One World Trade Center anchors one end of Long Beach's downtown business corridor, though it doesn't look or feel at all like it's on the edge of the action. This is, in part, because of a two-story retail and restaurant podium, and a hotel that are part of the Long Beach World Trade Center development.
Soldiers re-enact a revolution battle as part of Mexican Revolution 101th anniversary celebrations in Mexico City's Zocalo plaza, Nov. 20, 2011. Mexico marks 101 years since the seven-year conflict began on Nov. 20, 1910 that saw peasant armies led by heroes Emiliano Zapata and Pancho Villa topple the dictatorship of Porfirio Diaz.
(Marco Ugarte/AP Photo)
Saturday, November 19, 2011
The popular, though independent Spanish-language ministry at the Crystal Cathedral, where people stand in line for hours to get a seat, may not move with the church's English-language services when the time comes.
According to the terms of a $57.5-million deal approved Thursday night in Bankruptcy Court, the Roman Catholic Diocese of Orange will purchase the property and require Crystal Cathedral ministries to move to a new location within three years.
Located in the heart of Trafalgar Square, the National Gallery plays host beautifully to painted masterpieces from 1250 to 1900. This is a massive gallery that one could easily spend an entire day in, working through the various periods and artists. I must admit that by this time we were getting tired and skipped a few of the floors of this gigantic collection. One comment to be made working through the centuries of paintings is how amazing the influence religion played from the earliest works displayed and that as time wore on, its role becomes less and less significant. Some highlights include works by Da Vinci, Raphael and Caravaggio as well as works by Vermeer, Van Gogh, Cézanne and Rembrandt.
The Millennium Bridge is an almost 100 meter long pedestrian suspension bridge built with steel, aluminum and concrete which joins the north and south banks of the Thames and allows for some outstanding vistas of London Bridge, the BT Tower and the London Eye. Famous to Londoners and tourists alike as being a swaying bridge, its engineers had to develop a series of dampers after it was built to prevent a swaying phenomenon called synchronous lateral excitation. It is an feat of engineering and design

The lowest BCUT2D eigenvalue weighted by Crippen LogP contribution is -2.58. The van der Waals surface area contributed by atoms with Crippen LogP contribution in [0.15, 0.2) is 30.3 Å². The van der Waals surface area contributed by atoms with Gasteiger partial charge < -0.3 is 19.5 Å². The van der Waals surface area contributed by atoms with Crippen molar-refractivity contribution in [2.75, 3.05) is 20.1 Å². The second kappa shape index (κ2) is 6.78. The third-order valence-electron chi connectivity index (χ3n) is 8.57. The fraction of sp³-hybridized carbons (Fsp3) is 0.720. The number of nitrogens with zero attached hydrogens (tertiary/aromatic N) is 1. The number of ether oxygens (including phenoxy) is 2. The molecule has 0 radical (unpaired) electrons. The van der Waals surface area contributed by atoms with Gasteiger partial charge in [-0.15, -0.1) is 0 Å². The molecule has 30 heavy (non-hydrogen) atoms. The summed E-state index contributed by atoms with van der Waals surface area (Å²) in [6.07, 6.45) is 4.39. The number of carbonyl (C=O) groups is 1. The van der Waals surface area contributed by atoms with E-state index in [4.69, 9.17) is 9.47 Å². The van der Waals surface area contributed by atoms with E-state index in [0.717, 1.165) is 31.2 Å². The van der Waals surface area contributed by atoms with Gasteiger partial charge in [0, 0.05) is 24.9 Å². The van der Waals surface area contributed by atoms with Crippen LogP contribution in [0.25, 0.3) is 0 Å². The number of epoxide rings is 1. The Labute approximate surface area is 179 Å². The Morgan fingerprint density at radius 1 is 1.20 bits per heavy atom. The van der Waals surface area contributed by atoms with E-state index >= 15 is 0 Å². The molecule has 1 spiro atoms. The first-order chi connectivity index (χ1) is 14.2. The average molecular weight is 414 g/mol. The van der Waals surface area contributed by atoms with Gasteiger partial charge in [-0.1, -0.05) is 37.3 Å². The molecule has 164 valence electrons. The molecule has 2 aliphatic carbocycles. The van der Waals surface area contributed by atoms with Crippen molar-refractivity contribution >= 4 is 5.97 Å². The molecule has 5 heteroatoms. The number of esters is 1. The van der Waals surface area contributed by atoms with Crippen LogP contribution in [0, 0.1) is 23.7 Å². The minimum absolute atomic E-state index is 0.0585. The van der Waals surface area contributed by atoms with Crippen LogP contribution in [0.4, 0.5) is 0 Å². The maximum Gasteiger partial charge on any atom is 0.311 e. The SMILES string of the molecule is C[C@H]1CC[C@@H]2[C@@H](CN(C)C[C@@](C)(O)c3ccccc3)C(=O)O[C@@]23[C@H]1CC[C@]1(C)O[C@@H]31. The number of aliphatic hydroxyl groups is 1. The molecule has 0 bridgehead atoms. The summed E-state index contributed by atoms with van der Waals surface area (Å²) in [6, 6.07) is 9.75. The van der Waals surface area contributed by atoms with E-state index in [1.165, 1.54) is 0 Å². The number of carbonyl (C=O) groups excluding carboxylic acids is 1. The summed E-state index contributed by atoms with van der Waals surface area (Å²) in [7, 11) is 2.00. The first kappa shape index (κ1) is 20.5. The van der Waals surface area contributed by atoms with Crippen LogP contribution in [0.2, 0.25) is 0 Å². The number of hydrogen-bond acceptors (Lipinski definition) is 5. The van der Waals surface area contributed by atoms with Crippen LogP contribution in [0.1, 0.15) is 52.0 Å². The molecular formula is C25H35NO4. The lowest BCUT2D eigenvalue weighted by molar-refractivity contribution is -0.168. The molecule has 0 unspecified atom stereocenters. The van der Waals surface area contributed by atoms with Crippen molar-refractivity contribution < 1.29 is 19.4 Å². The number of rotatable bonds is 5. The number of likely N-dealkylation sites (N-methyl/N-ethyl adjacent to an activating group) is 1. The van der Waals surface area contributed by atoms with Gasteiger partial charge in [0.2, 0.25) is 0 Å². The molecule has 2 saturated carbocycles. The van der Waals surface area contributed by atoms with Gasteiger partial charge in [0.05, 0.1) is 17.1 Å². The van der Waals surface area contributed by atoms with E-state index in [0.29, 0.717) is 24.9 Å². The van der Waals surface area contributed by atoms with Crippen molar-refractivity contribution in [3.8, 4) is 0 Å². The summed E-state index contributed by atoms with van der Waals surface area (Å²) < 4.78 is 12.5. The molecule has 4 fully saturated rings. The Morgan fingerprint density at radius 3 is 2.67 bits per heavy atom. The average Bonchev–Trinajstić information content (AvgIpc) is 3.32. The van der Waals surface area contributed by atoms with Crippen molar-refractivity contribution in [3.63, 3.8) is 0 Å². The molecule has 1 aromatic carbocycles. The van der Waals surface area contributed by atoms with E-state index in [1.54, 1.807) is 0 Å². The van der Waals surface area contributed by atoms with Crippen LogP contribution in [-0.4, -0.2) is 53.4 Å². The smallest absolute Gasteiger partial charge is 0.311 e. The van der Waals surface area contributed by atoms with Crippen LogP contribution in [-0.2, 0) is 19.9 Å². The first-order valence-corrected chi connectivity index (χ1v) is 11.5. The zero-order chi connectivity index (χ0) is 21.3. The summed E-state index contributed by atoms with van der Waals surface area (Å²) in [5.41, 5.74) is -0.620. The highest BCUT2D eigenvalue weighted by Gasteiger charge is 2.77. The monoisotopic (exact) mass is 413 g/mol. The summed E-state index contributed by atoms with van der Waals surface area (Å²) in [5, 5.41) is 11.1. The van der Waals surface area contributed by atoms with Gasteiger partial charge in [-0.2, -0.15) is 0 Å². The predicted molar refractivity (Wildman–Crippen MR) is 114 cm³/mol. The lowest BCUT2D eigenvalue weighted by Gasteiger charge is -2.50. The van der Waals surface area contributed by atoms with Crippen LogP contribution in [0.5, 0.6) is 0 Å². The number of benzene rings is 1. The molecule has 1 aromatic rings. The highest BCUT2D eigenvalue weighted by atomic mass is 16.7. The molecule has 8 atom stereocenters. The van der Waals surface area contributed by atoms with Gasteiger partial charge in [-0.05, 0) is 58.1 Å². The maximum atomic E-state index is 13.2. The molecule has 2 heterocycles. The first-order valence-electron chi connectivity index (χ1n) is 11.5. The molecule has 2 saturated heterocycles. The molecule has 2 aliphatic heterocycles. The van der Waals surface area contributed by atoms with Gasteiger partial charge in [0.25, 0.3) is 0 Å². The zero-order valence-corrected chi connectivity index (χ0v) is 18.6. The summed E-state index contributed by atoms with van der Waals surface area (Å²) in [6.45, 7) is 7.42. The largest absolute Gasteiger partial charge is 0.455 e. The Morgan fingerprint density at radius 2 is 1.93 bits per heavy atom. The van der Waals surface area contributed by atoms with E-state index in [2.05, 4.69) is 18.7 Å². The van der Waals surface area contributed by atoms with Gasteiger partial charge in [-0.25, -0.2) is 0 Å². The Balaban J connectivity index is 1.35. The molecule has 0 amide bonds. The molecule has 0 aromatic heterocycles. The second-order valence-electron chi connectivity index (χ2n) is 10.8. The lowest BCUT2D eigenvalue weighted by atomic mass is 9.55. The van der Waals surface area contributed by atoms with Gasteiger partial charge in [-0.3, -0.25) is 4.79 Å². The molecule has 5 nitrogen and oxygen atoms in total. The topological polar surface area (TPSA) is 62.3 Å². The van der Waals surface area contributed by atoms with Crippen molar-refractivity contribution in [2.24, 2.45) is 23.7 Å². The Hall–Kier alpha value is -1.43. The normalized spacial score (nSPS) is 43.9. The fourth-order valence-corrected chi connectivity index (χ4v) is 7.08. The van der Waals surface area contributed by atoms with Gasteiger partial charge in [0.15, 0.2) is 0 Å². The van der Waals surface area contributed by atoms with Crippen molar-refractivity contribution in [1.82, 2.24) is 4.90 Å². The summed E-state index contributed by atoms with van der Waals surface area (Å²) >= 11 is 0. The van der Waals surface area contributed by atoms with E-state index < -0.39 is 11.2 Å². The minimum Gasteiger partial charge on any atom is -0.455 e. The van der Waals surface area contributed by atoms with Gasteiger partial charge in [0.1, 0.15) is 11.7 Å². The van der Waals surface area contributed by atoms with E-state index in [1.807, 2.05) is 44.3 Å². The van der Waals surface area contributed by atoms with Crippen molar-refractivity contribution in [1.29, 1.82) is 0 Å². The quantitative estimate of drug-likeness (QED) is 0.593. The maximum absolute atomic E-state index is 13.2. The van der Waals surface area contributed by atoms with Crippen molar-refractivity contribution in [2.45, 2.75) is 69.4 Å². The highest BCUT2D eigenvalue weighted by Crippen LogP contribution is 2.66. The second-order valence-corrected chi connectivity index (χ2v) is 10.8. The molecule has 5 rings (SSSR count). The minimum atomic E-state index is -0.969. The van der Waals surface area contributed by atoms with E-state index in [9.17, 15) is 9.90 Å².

Gala guests will gather to support the rehabilitation of two historic bridges, while enjoying delicious cuisine from Commander’s Palace and dancing to the throw-down tunes of the Creole String Beans. Bubbles will be served — champagne and ice-cold beer — and wine.
The Gala is to raise awareness and funds for rehabilitating the Magnolia and Walter Parker Memorial (aka Dumaine) Bridges that cross Bayou St. John, a community effort led by the Faubourg St. John Neighborhood Association in collaboration with the Re‐Bridge organization. The Magnolia Bridge is considered the oldest in New Orleans and was recently named one of Louisiana Landmarks Society’s “New Orleans Nine.” The Sanctuary is a private residence, once Walter Parker’s home, who helped transform the squalid bayou and surrounds into the wonderful neighborhood it is today. Re-Bridge is continuing the vision that Mr. Parker initiated 80 years ago.
The Gala is open to the public (cocktail attire) and tickets are available now at www.rebridge.org. The tickets are $75 each with all proceeds going to Re-Bridge to raise matching funds for city and state funding. Commander’s Palace graciously donated the cuisine and Tommy Lewis has generously sponsored the Creole String Beans. The Gala will also include an incredibly eclectic silent auction featuring getaway trips, fine art, spa, world-class musical talent for private entertainment, spiritual/garden/foreign language master services, dining packages and more!